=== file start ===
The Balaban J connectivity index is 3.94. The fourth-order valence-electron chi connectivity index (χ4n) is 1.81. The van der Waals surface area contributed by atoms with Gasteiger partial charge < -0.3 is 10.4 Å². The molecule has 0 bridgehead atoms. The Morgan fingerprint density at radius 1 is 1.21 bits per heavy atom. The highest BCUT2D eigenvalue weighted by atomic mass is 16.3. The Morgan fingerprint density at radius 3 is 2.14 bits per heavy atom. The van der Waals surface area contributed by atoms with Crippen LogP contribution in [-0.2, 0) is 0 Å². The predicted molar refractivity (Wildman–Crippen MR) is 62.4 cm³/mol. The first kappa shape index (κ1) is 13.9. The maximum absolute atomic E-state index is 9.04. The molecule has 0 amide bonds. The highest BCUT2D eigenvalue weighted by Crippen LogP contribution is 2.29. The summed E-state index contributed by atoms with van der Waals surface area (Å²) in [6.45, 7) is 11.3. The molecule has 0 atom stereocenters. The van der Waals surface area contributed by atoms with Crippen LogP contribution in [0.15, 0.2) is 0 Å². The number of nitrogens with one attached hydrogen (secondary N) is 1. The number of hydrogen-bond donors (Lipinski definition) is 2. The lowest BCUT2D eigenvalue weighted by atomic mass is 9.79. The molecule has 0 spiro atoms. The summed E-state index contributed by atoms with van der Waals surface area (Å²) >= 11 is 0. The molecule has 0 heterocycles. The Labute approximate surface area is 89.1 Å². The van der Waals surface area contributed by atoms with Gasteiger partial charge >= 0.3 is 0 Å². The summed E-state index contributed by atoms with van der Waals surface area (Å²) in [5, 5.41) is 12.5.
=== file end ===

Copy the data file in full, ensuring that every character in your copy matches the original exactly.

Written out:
The Balaban J connectivity index is 3.94. The fourth-order valence-electron chi connectivity index (χ4n) is 1.81. The van der Waals surface area contributed by atoms with Gasteiger partial charge < -0.3 is 10.4 Å². The molecule has 0 bridgehead atoms. The Morgan fingerprint density at radius 1 is 1.21 bits per heavy atom. The highest BCUT2D eigenvalue weighted by atomic mass is 16.3. The Morgan fingerprint density at radius 3 is 2.14 bits per heavy atom. The van der Waals surface area contributed by atoms with Crippen LogP contribution in [-0.2, 0) is 0 Å². The predicted molar refractivity (Wildman–Crippen MR) is 62.4 cm³/mol. The first kappa shape index (κ1) is 13.9. The maximum absolute atomic E-state index is 9.04. The molecule has 0 amide bonds. The highest BCUT2D eigenvalue weighted by Crippen LogP contribution is 2.29. The summed E-state index contributed by atoms with van der Waals surface area (Å²) in [6.45, 7) is 11.3. The molecule has 0 atom stereocenters. The van der Waals surface area contributed by atoms with Crippen LogP contribution in [0.15, 0.2) is 0 Å². The number of nitrogens with one attached hydrogen (secondary N) is 1. The number of hydrogen-bond donors (Lipinski definition) is 2. The lowest BCUT2D eigenvalue weighted by atomic mass is 9.79. The molecule has 0 spiro atoms. The summed E-state index contributed by atoms with van der Waals surface area (Å²) >= 11 is 0. The molecule has 0 heterocycles. The Labute approximate surface area is 89.1 Å². The van der Waals surface area contributed by atoms with Gasteiger partial charge >= 0.3 is 0 Å². The summed E-state index contributed by atoms with van der Waals surface area (Å²) in [5, 5.41) is 12.5.